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How to Avoid Foreclosure, Part 2 of 3

May 19th, 2008 · 5 Comments

After a writing hiatus, I’m back! It’s been a crazy spring. As a Certified Foreclosure and Short Sale Specialist, I’ve been very busy consulting with homeowners and working with them to avoid foreclosure. Every day, I’m talking with people who are facing the prospect of losing their home.

In part 1 of this 3-part series, I talked about the options a homeowner has to keep their home. In this part, I’ll discuss the three options that allow them to get out of the house and out from underneath their loan.

The first option is a conventional sale. This obviously is only an option for homeowners who have equity in their homes. It’s not out of the question that someone may have an adjustable rate mortgage which is going to reset soon, or recently has, and is too much for them to afford. In this case, if the homeowner has enough equity to afford the costs of selling a home (which can commonly totals 7% of the sales price), including title insurance, escrow fees, brokerage commissions, county taxes, and other miscellaneous fees, then they can get out of the loan through a conventional sale.

The second option is a short sale.  If the homeowner is “underwater,” meaning that the total value of the loans against the property are more than the current market value, then they might be able to attempt a short sale. This involves putting the home up for sale at current market value, and getting the lender to take the loss on the difference. As I discussed in a previous post, “What is a Short Sale?“, this is accomplished by sending the lender a “Short Sale Package” which includes many documents supporting the fact that the borrower can no longer pay their mortgage and must sell the property at a loss to the lender, and the only other alternative is foreclosure. This whole process is best conducted by a Realtor who is experienced in short sales, because the process is long, tedious and complicated. Many agents, in a desperate attempt to get any business they can, are trying to do short sales and not getting very good results.

The third option for getting out from underneath the loan is to simply give the home back to the lender in what is known as a deed in lieu. When a lender foreclosing on a property agrees to allow you to deed the property back to the lender before the foreclosure is complete, it is called a “deed in lieu of foreclosure.” This can be advantageous to lenders because they get the property back sooner from cooperative homeowners which mitigates their losses. It can be advantageous for a homeowner because they may have less damage to their credit and they can move on with their lives without a stressful foreclosure hanging over your head. This option is usually not available if there is a 2nd mortgage on the property, because the 2nd mortgage would still be on the title after the deed-in-lieu-of-foreclosure is completed. The only way for the 1st mortgage holder to clear the 2nd mortgage from the title is to proceed with the foreclosure.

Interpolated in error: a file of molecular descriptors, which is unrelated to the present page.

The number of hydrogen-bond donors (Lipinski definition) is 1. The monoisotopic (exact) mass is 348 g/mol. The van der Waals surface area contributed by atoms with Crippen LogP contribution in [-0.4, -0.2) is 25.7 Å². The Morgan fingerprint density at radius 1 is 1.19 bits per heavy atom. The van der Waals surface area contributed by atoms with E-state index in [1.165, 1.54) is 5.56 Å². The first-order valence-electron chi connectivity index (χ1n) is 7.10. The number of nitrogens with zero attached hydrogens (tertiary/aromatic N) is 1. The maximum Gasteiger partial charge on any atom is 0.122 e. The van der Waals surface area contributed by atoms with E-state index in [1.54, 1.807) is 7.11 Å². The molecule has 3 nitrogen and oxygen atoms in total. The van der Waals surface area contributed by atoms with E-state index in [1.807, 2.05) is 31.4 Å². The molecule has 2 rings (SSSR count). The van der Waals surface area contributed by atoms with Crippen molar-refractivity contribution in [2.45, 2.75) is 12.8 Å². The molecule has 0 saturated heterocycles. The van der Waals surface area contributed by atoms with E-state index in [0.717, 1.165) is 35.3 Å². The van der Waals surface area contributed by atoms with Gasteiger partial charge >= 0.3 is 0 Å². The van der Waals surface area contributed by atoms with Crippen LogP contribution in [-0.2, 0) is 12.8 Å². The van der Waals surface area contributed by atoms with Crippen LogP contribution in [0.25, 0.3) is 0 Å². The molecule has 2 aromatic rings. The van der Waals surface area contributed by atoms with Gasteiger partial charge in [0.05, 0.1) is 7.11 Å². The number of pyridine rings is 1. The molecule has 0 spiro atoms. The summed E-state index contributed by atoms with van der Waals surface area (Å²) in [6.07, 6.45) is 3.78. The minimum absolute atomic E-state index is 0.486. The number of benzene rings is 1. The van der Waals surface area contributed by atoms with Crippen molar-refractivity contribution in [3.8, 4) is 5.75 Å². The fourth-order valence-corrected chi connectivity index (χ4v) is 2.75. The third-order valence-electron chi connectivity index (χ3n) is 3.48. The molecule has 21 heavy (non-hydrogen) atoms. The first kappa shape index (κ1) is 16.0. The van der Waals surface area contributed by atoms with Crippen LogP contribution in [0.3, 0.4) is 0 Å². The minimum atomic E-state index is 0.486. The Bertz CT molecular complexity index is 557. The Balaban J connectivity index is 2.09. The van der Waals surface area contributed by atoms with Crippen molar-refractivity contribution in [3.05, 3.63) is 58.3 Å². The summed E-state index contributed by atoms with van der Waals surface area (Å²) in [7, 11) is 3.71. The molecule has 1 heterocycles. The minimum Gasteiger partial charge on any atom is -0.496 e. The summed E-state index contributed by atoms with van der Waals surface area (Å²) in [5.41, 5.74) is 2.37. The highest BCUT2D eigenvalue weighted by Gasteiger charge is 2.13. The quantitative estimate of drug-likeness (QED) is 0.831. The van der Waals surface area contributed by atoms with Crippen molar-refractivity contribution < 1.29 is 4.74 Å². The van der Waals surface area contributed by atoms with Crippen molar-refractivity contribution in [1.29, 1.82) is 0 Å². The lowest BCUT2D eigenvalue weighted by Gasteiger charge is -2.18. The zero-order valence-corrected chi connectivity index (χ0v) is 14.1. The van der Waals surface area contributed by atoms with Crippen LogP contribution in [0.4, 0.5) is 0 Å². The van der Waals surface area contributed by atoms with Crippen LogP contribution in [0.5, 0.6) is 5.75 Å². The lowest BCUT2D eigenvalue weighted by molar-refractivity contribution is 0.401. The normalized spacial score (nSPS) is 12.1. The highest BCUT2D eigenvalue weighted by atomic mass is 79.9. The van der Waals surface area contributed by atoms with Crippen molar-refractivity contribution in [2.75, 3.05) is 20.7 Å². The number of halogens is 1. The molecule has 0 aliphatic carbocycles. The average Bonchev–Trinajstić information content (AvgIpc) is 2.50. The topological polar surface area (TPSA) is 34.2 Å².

As you can see, the most viable option for homeowners tends to be a short sale. Since so many people bought homes over the past 5 years with either subprime loans or simply have adjustable rate mortgages which are resetting to a higher interest rate, it’s no wonder that fully 28% of the 8,592 homes for sale in Santa Clara County are short sales. But as I said, these are no easy feat. It takes an agent with patience, knowledge, skills and training to successfully negotiate a short sale with a homeowner’s lender. In the end, because most agents don’t have this training, a very small percentage of short sales actually close. If you are facing foreclosure, and would like to get out from underneath your loan, don’t let this happen to you - talk to an agent who has experience closing short sales. If you need a referral to someone in your area, let me know. If you live in Santa Clara County, and would like to discuss your situation, give me a shout - I’d be happy to help in any way I can.

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Tags: Real estate

How to Avoid Foreclosure, Part 1 of 3

March 19th, 2008 · 6 Comments

More and more these days, it seems I’m hearing good people say, “What are my options if I’m facing foreclosure?”

In the last few years, so many people bought homes with either 100% financing or risky loans that have negative amortization and/or an interest-only payment for a couple of years which adjusts after the initial period. God forbid if your loan has all of those characteristics! Consequently, lots of those loans are now resetting to a higher interest rate and therefore a much larger payment. As home values decline in some areas, lots of people owe more than their home is worth. This can be best illustrated with a quick story.

There’s a man here in the Willow Glen area of San Jose who bought a beautiful, newer home at the end of 2005 for $940K with a 100% financing, 2 year interest-only option ARM loan. His payment, between the 1st and second mortgage, was about $6,000 per month.  “Don’t worry,” Mr. Sub-Prime Lender told him at the time, “since property values are going up at more than 20% per year, in two years you can simply refinance your house with a more stable, long-term loan and you’ll have plenty of equity to get an 80% 1st mortgage.”  Yeah right.